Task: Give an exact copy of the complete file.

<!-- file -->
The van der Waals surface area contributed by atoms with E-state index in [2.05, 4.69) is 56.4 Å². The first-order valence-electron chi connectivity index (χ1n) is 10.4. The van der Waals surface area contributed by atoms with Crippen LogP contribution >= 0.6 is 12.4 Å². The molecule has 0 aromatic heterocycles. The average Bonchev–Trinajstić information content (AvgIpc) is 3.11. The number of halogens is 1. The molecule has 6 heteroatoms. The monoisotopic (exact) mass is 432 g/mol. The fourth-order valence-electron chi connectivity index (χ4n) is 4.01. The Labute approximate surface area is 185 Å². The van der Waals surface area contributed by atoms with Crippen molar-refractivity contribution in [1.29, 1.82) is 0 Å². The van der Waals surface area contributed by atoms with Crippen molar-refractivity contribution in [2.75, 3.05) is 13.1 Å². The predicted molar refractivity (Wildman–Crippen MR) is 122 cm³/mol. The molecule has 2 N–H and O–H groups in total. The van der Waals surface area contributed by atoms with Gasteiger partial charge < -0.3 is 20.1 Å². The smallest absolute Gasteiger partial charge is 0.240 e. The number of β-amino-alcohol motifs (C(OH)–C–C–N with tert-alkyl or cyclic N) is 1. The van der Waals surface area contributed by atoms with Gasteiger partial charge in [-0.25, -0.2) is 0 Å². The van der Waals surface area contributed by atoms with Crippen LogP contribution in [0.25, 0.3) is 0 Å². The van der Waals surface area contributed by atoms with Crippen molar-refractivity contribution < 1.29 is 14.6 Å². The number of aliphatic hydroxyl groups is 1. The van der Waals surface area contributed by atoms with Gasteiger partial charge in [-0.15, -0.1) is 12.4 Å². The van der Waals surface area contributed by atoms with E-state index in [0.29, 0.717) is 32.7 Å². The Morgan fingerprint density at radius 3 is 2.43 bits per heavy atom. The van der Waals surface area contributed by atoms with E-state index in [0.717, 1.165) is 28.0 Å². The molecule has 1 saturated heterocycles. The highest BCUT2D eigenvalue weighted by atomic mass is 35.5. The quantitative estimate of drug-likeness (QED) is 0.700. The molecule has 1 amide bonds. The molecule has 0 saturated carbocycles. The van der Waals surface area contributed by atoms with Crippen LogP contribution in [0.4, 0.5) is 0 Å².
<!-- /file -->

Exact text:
The van der Waals surface area contributed by atoms with E-state index in [2.05, 4.69) is 56.4 Å². The first-order valence-electron chi connectivity index (χ1n) is 10.4. The van der Waals surface area contributed by atoms with Crippen LogP contribution >= 0.6 is 12.4 Å². The molecule has 0 aromatic heterocycles. The average Bonchev–Trinajstić information content (AvgIpc) is 3.11. The number of halogens is 1. The molecule has 6 heteroatoms. The monoisotopic (exact) mass is 432 g/mol. The fourth-order valence-electron chi connectivity index (χ4n) is 4.01. The Labute approximate surface area is 185 Å². The van der Waals surface area contributed by atoms with Crippen molar-refractivity contribution in [1.29, 1.82) is 0 Å². The van der Waals surface area contributed by atoms with Crippen molar-refractivity contribution in [2.75, 3.05) is 13.1 Å². The predicted molar refractivity (Wildman–Crippen MR) is 122 cm³/mol. The molecule has 2 N–H and O–H groups in total. The van der Waals surface area contributed by atoms with Gasteiger partial charge < -0.3 is 20.1 Å². The smallest absolute Gasteiger partial charge is 0.240 e. The number of β-amino-alcohol motifs (C(OH)–C–C–N with tert-alkyl or cyclic N) is 1. The van der Waals surface area contributed by atoms with Gasteiger partial charge in [-0.25, -0.2) is 0 Å². The van der Waals surface area contributed by atoms with Crippen LogP contribution in [0.25, 0.3) is 0 Å². The van der Waals surface area contributed by atoms with Crippen molar-refractivity contribution < 1.29 is 14.6 Å². The number of aliphatic hydroxyl groups is 1. The van der Waals surface area contributed by atoms with Gasteiger partial charge in [-0.15, -0.1) is 12.4 Å². The van der Waals surface area contributed by atoms with E-state index in [0.29, 0.717) is 32.7 Å². The Morgan fingerprint density at radius 3 is 2.43 bits per heavy atom. The van der Waals surface area contributed by atoms with E-state index in [0.717, 1.165) is 28.0 Å². The molecule has 1 saturated heterocycles. The highest BCUT2D eigenvalue weighted by atomic mass is 35.5. The quantitative estimate of drug-likeness (QED) is 0.700. The molecule has 1 amide bonds. The molecule has 0 saturated carbocycles. The van der Waals surface area contributed by atoms with Crippen LogP contribution in [0.4, 0.5) is 0 Å².